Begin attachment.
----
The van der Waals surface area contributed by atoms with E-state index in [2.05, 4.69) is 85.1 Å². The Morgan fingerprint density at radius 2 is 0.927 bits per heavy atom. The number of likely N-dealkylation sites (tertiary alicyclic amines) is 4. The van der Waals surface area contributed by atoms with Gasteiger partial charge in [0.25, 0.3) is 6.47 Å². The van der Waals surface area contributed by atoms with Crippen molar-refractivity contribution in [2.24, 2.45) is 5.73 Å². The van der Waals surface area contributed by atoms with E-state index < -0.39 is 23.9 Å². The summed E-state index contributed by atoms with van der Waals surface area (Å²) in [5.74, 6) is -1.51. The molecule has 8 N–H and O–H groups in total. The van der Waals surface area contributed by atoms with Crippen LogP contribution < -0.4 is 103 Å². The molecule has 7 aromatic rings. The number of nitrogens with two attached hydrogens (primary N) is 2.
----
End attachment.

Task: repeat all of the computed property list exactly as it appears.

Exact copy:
The van der Waals surface area contributed by atoms with E-state index in [2.05, 4.69) is 85.1 Å². The Morgan fingerprint density at radius 2 is 0.927 bits per heavy atom. The number of likely N-dealkylation sites (tertiary alicyclic amines) is 4. The van der Waals surface area contributed by atoms with Gasteiger partial charge in [0.25, 0.3) is 6.47 Å². The van der Waals surface area contributed by atoms with Crippen molar-refractivity contribution in [2.24, 2.45) is 5.73 Å². The van der Waals surface area contributed by atoms with E-state index < -0.39 is 23.9 Å². The summed E-state index contributed by atoms with van der Waals surface area (Å²) in [5.74, 6) is -1.51. The molecule has 8 N–H and O–H groups in total. The van der Waals surface area contributed by atoms with Crippen LogP contribution < -0.4 is 103 Å². The molecule has 7 aromatic rings. The number of nitrogens with two attached hydrogens (primary N) is 2.